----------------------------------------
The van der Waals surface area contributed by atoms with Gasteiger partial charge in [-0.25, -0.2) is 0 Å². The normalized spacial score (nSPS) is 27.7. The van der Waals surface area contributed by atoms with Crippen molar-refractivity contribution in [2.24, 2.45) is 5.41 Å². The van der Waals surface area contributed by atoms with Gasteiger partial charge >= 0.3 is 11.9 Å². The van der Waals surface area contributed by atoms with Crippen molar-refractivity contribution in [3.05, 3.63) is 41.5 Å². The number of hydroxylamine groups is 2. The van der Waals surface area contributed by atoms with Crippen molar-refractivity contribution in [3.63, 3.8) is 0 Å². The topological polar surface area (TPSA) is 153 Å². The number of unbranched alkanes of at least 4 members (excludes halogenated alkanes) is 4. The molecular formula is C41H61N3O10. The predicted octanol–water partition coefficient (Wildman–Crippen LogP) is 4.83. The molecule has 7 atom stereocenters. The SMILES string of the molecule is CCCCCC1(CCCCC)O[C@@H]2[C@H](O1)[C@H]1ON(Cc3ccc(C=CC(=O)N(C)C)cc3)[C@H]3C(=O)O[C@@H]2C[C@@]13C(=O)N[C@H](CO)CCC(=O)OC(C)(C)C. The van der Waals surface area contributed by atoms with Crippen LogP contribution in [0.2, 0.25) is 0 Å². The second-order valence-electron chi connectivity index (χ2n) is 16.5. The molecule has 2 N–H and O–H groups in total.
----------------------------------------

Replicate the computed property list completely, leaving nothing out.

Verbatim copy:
The van der Waals surface area contributed by atoms with Gasteiger partial charge in [-0.25, -0.2) is 0 Å². The normalized spacial score (nSPS) is 27.7. The van der Waals surface area contributed by atoms with Crippen molar-refractivity contribution in [2.24, 2.45) is 5.41 Å². The van der Waals surface area contributed by atoms with Gasteiger partial charge >= 0.3 is 11.9 Å². The van der Waals surface area contributed by atoms with Crippen molar-refractivity contribution in [3.05, 3.63) is 41.5 Å². The number of hydroxylamine groups is 2. The van der Waals surface area contributed by atoms with Crippen molar-refractivity contribution in [3.63, 3.8) is 0 Å². The topological polar surface area (TPSA) is 153 Å². The number of unbranched alkanes of at least 4 members (excludes halogenated alkanes) is 4. The molecular formula is C41H61N3O10. The predicted octanol–water partition coefficient (Wildman–Crippen LogP) is 4.83. The molecule has 7 atom stereocenters. The SMILES string of the molecule is CCCCCC1(CCCCC)O[C@@H]2[C@H](O1)[C@H]1ON(Cc3ccc(C=CC(=O)N(C)C)cc3)[C@H]3C(=O)O[C@@H]2C[C@@]13C(=O)N[C@H](CO)CCC(=O)OC(C)(C)C. The van der Waals surface area contributed by atoms with Crippen LogP contribution in [0.2, 0.25) is 0 Å². The second-order valence-electron chi connectivity index (χ2n) is 16.5. The molecule has 2 N–H and O–H groups in total.